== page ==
How the ‘White Sale’ Became a Retail Ritual

Christmas season in the Wanamaker Building. Photograph. 1920. John Wanamaker collection. Historical Society of Pennsylvania. Hidden City of Philadelphia website.

January has long been known in retail circles as “White Sale” month. In the beginning, it was a time when stores put linens –bed and bath — on sale as the world headed into winter. Since this month has always been a slow time in the retail industry, the first such sale took place in 1878 at Wanamaker’s Department Store in Philadelphia. From there it spread around the world. At that time, sheets and towels only came in white, thus the name “white sale.” 

John Wanamaker was the enterprising soul who came up with the idea of the White Sale. He actually founded the first department store in the United States in 1876. It was modeled after those in Europe, the first being Le Bon Marché Rive Gauche in Paris, France opened in 1852 as a means of “thrilling the senses.” It was founded by husband and wife duo Aristide and Marguerite Boucicaut. It is still open in Paris to this day offering high end merchandise to the selective shopper. 

“Wanamaker believed that retail business should be founded on four principles: a single price for all customers, a full guarantee on purchases, cash payment, and cash returned,” explains the Jennifer Adams website. “He was the first to use an official price tag; before his innovation, purchase prices were generally settled by haggling. Wanamaker also introduced some elements that would forever change the experience of shopping for customers. Among other things, he opened the first in-store restaurant, installed the first in-store electrical lighting, and added the first in-store elevators.”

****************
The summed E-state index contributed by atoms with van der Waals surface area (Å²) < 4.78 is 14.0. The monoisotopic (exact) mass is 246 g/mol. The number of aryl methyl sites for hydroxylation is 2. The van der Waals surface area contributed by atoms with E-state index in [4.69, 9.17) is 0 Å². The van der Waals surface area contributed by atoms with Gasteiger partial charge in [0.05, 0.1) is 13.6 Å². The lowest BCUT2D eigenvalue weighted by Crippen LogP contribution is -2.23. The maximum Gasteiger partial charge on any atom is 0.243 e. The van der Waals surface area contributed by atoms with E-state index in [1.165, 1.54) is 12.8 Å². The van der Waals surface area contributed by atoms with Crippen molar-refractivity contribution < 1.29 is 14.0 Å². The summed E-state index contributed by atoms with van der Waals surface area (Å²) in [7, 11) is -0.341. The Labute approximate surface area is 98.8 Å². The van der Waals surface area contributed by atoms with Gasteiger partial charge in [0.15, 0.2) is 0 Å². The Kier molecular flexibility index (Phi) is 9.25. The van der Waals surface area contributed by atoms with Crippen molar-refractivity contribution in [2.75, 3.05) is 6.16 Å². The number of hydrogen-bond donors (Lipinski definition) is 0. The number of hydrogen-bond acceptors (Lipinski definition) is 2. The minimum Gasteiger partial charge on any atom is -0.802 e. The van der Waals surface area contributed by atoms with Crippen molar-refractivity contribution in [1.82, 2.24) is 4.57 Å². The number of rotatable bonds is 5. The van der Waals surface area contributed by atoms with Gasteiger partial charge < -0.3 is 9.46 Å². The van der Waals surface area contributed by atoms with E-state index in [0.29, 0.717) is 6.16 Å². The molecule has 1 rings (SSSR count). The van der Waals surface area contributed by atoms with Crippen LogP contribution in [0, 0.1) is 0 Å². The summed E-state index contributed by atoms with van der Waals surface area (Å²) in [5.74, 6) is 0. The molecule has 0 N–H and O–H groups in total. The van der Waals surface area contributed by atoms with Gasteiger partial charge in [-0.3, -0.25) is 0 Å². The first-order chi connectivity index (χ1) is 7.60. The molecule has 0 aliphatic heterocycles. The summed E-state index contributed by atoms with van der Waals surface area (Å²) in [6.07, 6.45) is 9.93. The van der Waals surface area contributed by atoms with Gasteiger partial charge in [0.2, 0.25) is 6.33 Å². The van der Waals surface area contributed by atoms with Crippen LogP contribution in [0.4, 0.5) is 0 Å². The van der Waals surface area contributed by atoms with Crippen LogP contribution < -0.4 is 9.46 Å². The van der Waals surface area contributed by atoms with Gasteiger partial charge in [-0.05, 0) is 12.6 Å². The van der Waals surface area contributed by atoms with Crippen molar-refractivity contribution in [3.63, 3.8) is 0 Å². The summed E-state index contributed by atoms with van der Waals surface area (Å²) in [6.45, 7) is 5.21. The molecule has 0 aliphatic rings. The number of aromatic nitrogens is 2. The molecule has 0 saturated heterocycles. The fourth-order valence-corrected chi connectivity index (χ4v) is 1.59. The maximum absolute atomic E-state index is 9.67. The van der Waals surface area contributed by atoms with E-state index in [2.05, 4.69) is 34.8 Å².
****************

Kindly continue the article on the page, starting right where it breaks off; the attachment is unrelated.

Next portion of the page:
Although he developed the White Sale to increase sales during a slow month in his stores, Wanamaker was scrupulously honest in his advertising. As a matter of fact, his was the first department store to hire a full-time copywriter to develop newspaper advertising to promote his business. Previous to that time, the newspaper created the ads. This way, Wanamaker kept control of what was said and shown in his ads. 

Since winter was a time when the women of the home would mend linens and begin the process of cleaning the home for Spring, it was a good time to offer these times to replace those that were better off becoming rags. 

It remains a White Sale in spite of the fact that sheets and towels now come in a rainbow of colors, however, that didn’t happen until the middle of the 20th century.  Today, all housewares have been added into the mix. This gives homeowners a chance to think about redecorating, reorganizing and even remodeling during the winter months in preparation of Spring activities. 

Just about every retail store has discounted offerings on bedspreads, duvets, pillows, towels, rugs, sheets, furniture and home décor during the month of January.  Some offer discounts as high as 80%. Just as in Wanamaker’s day, it is an opportunity for stores selling home goods to get rid of excess stock at a time when customers are thinking in that direction.

We continue to see White Sales as a “fresh start for a new year,” and the color continues to be associated with the coming of a new year and a new beginning. Symbolically, the color white has long been associated with purity and freshness, simplicity and cleanliness. Like a blank canvas ready to be painted upon, also made out of white fabric.

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